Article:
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Bridge Street/Whitehall Bus Service

Lord Berkeley asked Her Majesty's Government:

The Minister of State, Department of the Environment, Transport and the Regions (Lord Macdonald of Tradeston): These are matters for Westminster City Council and Transport for London.

Oil Spillages at Sea

Lord Hardy of Wath asked Her Majesty's Government:

30 Jan 2001 : Column WA55

Lord Macdonald of Tradeston: The international forum for achieving agreement on these issues is the International Maritime Organisation (IMO) and, indeed, a number of international conventions have been put in place through negotiation in the IMO, notably: the International Convention for the Prevention of Pollution from Ships 1973, as modified by the Protocol of 1978 (MARPOL), which restricts discharges from ships, including oil; the International Convention on Oil Pollution Preparedness, Response and Co-operation 1990 (OPRC), which aims to provide a global framework for international co-operation in combating actual or threatened oil pollution at sea; there is an International Oil Pollution Compensation Fund, established within the framework of the International Convention of Civil Liability for Oil Pollution Damage 1969 (CLC) and the International Convention on the Establishment of an International Fund for Compensation for Oil Pollution Damage 1971 (IOPC Fund Convention), and the Protocols of 1992 to both of these conventions. This regime provides compensation where oil pollution damage from tankers affects states which are parties to the CLC and the IOPC Fund Convention. The United Kingdom has ratified each of these agreements and we actively encourage others to do so too.

There will be a diplomatic conference to adopt an international convention on civil liability for pollution damage caused by bunker oil (mainly, but not exclusively, the oil which is used to fuel the ships' own engines) in London on 19 to 23 March 2001, and the UK has played a positive role in the preparation of the draft agreement.

Water Fluoridation

Earl Baldwin of Bewdley asked Her Majesty's Government:

    Whether they accept the findings of the systematic scientific review of water fluoridation which they commissioned from the National Health Service Centre for Reviews and Dissemination at York and which were reported on 6 October 2000.[HL449]

The Parliamentary Under-Secretary of State, Department of Health (Lord Hunt of Kings Heath): The Government accept the findings of the review and have asked the Medical Research Council to give advice on how existing evidence can be strengthened.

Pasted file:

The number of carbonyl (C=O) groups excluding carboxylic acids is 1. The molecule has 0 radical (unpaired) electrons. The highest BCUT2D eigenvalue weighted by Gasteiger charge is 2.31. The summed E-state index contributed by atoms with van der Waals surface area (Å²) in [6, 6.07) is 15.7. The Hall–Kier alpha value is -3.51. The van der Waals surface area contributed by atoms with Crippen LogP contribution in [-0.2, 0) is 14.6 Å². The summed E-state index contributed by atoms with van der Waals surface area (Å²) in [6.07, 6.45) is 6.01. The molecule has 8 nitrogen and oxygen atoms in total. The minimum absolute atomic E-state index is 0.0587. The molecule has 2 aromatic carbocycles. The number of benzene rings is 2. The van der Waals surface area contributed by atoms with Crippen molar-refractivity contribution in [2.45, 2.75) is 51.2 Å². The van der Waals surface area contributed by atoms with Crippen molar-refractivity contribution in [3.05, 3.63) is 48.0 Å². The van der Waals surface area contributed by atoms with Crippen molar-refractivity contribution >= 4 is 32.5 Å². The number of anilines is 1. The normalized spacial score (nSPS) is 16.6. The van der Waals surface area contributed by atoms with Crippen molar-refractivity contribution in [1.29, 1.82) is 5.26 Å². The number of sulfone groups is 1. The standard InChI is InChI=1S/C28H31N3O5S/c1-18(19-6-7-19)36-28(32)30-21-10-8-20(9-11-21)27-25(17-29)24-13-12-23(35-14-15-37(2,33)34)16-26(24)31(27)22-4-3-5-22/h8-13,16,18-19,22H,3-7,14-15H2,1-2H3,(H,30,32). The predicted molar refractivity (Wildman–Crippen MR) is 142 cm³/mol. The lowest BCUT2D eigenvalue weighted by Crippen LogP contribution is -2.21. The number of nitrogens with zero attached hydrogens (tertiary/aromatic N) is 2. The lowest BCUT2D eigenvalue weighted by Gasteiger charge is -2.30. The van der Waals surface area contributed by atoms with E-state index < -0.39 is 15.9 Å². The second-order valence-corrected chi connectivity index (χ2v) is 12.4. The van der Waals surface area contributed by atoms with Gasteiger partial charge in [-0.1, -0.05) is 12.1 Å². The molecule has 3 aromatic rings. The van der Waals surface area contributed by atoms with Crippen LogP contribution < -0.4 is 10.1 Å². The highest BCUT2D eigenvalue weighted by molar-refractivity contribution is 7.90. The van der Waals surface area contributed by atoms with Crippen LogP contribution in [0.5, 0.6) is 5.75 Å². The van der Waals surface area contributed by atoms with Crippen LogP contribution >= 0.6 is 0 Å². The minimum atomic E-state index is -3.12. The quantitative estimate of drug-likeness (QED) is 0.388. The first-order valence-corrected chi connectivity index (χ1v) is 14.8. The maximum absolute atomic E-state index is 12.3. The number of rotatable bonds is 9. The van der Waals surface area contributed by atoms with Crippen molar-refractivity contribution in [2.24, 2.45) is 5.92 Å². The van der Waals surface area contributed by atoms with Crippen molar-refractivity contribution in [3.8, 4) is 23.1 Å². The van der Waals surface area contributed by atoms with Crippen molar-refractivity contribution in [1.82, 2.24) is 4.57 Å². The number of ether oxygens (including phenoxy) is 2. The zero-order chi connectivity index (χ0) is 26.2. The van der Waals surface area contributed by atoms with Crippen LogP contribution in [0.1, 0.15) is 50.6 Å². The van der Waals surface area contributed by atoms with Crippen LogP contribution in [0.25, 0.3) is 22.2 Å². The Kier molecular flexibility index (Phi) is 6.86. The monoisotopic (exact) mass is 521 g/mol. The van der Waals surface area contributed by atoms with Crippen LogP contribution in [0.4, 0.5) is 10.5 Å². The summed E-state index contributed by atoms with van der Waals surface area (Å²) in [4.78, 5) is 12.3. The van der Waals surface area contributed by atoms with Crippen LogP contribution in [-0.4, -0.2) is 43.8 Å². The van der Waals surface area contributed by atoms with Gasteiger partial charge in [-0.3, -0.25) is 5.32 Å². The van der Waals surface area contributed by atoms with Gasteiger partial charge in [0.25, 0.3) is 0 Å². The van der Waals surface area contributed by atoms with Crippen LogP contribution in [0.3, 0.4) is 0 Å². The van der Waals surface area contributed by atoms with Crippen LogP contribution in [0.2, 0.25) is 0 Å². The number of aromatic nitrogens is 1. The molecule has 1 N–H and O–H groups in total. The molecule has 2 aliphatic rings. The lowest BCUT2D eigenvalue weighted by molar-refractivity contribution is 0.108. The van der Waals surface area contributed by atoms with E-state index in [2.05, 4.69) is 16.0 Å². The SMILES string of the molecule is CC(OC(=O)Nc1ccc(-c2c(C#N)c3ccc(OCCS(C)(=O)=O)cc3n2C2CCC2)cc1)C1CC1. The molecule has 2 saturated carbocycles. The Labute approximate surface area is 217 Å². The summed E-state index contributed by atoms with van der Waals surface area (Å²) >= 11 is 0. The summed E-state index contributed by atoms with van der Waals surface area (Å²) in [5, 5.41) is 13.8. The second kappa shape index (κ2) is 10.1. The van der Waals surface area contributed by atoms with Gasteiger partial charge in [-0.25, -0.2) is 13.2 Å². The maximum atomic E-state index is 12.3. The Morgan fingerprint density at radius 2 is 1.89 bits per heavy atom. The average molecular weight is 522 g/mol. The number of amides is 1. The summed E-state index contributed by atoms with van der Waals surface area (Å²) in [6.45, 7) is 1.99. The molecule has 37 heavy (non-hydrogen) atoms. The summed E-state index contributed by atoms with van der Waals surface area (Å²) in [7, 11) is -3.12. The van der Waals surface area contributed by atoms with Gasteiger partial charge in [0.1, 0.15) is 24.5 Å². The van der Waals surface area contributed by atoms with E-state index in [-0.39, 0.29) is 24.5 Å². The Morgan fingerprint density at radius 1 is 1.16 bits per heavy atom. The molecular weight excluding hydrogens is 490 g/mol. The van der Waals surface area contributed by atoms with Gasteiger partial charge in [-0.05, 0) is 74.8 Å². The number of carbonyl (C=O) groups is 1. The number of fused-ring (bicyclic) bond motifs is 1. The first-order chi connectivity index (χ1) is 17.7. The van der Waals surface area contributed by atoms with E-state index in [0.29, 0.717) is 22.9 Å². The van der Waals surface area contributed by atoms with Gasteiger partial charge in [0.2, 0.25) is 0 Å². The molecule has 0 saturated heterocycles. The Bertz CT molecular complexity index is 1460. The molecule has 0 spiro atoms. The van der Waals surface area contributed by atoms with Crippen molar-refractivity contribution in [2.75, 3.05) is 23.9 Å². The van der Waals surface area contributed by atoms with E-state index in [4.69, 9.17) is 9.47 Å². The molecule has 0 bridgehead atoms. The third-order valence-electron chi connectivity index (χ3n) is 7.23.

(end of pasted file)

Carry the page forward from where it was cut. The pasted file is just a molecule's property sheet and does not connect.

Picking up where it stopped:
30 Jan 2001 : Column WA56

Earl Baldwin of Bewdley asked Her Majesty's Government:

    Further to the Written Answers by Lord Hunt of Kings Heath on 17 January (WA 136), in what section of the report of the systematic scientific review of water fluoridation by the National Health Service Centre for Reviews and Dissemination at York is evidence to be found relating to areas where "overall health is poor", and to adults in such areas or in areas of social deprivation.[HL450]

Lord Hunt of Kings Heath: On page 33 of the York report reference is made to a study which showed people in lower social classes had higher levels of dental caries. There are also studies which show that overall health is poor among people in lower social classes. On page 16, there is a reference to a study (Pot 1974) which "found the porportion of adults with false teeth to be statistically significantly greater in the control (low fluoride) area compared with the fluoridated areas".

We asked the Medical Research Council to set up a working group to give advice on what further research might be required.

War Widows and Benefit Fraud

Lord Morris of Manchester asked Her Majesty's Government:

    In how many cases benefit fraud was proven against war widows in each of the last two years; how the total in each year compared with that for mainstream benefits; and whether the numbers of proven cases justify legislation on social security fraud by war widows.[HL395]

The Parliamentary Under-Secretary of State, Department of Social Security (Baroness Hollis of Heigham): Due to the methods used to collect information, it is not possible separately to identify all cases of benefit fraud by war widows. However, since April 2000 the War Pensions Agency has recorded five cases where a war widow failed to declare that she was living with a man as his wife. No prosecutions resulted but in each case payment of war widows pension was stopped. During the last two years there were approximately 10,000 successful prosecutions per annum for mainsteam social security benefit fraud.

The Social Security Fraud Bill proposes that benefit would be sanctioned only if a person had twice been convicted by the courts for benefit fraud. War pensions have been included in the loss of benefits provisions in Clauses 6 to 12 of the Sociel Security Fraud Bill in order to protect the integrity of the Scheme.

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